• KALITOGAI: This work of Ettutogai is a collection of love songs. Music served various purposes in this Mullai region. References have been made to the yazh, which was used to tame wild animals which in turn, could attract cattle, control a mad elephant and so on. There is a reference to a seven-stringed yazh too. The 2 types of flutes mentioned here are the Ambal and Konrai. The music of the flute, which was compared to the dragonfly, was also used as a drone instrument, which prevented the yazh from deviating from its pitch. Mention is made of 4 kinds of Murasu, namely, Ponmurasu, Viramurasu, Koraimurasu and Nayamurasu (all drums). These have been used in the battlefields and also to pass on information. Another interesting reference to Kuravai Koottu (a type of folk art) has been made, wherein the accompaniment was Tannumai, which is equivalent to the present day mridangam. Panns Nottiram and Sevvazhi have been mentioned as creating the Soka (pathos) rasa (emotion). Besides, there is a mention of Unjal pattu or swing-song. There is also a reference to the people in the Neithal region making use of the whole bone to make yazh with the tree fibres as strings.
  • AHANANURU: This consists of 400 songs apart from many references to music. The most interesting one is the likening of Panns with rasas and the cries of animals. It has been said that Sevvazhi Pann expresses grief. There is also a reference to an elephant that stood transfixed after listening to the strains of Kurinji Pann. Sevvazhi Pann was also performed on yazh while praying. Yazh seems to have been a very popular instrument. The wind instruments referred to are Konrai Kuzhal and Thombu. Muzhavu is mentioned as having been played with hands and sticks and the Kinai was used as an accompaniment for vocal music.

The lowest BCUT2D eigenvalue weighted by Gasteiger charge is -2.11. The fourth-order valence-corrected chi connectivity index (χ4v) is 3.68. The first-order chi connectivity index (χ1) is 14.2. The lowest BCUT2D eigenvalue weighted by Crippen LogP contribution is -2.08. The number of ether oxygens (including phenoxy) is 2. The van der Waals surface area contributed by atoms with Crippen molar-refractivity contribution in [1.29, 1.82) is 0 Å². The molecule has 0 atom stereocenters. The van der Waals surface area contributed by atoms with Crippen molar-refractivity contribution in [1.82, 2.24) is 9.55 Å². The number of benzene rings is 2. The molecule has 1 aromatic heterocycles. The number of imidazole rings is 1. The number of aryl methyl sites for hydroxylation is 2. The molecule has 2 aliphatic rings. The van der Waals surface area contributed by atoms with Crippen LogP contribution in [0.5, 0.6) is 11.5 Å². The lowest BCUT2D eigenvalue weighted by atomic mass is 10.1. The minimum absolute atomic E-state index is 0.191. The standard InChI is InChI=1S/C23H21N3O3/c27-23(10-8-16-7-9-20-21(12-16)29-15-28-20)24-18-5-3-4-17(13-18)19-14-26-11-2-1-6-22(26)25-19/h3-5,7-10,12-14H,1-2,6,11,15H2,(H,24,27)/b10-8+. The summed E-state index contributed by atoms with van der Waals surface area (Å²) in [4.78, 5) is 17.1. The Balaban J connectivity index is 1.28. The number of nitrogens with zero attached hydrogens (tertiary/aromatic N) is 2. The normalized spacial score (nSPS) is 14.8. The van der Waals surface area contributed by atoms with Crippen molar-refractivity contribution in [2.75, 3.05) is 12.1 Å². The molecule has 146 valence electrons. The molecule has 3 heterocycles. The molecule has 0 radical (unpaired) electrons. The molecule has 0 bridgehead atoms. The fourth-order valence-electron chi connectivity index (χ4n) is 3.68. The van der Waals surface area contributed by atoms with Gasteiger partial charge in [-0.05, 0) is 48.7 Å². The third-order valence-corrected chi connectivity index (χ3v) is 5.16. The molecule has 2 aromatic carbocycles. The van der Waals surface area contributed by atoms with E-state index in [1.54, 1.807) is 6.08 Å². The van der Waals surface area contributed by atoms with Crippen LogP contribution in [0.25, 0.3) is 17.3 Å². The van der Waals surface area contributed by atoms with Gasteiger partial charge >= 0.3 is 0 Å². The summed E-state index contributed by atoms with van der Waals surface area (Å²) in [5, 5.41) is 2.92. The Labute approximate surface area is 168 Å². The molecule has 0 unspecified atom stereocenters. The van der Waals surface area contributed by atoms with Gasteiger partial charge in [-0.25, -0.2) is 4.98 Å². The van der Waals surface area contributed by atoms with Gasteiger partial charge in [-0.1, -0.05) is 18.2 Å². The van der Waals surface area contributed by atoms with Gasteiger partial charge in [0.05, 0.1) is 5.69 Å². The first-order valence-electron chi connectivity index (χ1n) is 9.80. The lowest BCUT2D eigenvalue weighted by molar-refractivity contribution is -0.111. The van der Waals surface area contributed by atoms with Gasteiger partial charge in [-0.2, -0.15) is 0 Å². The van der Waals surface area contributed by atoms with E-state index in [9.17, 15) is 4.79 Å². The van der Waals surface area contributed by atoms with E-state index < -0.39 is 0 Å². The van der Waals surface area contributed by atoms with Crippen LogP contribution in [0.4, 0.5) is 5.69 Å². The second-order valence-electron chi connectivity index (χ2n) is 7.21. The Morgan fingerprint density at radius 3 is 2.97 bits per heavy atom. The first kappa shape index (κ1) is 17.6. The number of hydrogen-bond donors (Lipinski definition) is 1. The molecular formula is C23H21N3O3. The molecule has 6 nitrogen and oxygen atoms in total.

• PARIPPADAL: Of all the works in Ettutogai, this is the one that abounds in references to music and music related aspects. This could also be called Paripattu. The songs are in praise of Vishnu, Muruga and river Vaigai. After every poem, the name of the poet, the music composer and the Pann are specified. The first 11 songs are set in Palaiyazh Pann, the next 5 in Nerthiram or Nottiram (Bhoopalam) and the next four in Gandharam. There are a number of poets who have contributed to Parippadal. There is a verse, which compares vocal music and instruments to Nature. It is also mentioned that the blending of the yazh with the 2, 5 or 7- holed flute sounds beautiful. Another interesting feature is the mention of yazh being played to the pitch of the flute.
  • Neival Pann was used to portray happiness and this was sung to the accompaniment of yazh. Palai Pann was used to depict the emotion of joy to the accompaniment of yazh, kuzhal and muzham. We see references to Seer and Pani as being synonymous to Tala. We also find references to the descriptions of dancers and musicians. Among the wind instruments, there are references to Thombu, which resembles the flute and to flute itself. It has been mentioned that the blending of flute and muzham sounded good and that the flute was played opening and closing the holes with fingers. Muzham was considered to be an auspicious instrument, which was played during festivals and marriages. It's mentioned that Lord Muruga was propitiated by girls to the accompaniment of Muzhavu. A particular verse suggests that a paste called 'Mann' was applied on the ‘eye’ of the Muzhavu. It almost resembled the Tannumai. These details prove that the Muzhavu had carved an important position for itself in the music for that period. There are also references, which indicate that the Murasu was played by beating with a stick and that the three instruments Maddari, Tatari and Tannumai were played to the beat of ‘seer’ which is a synonym for Tala. Mention is made of brass instruments also. There is a very interesting reference to modal shift of tonic found in Parippadal.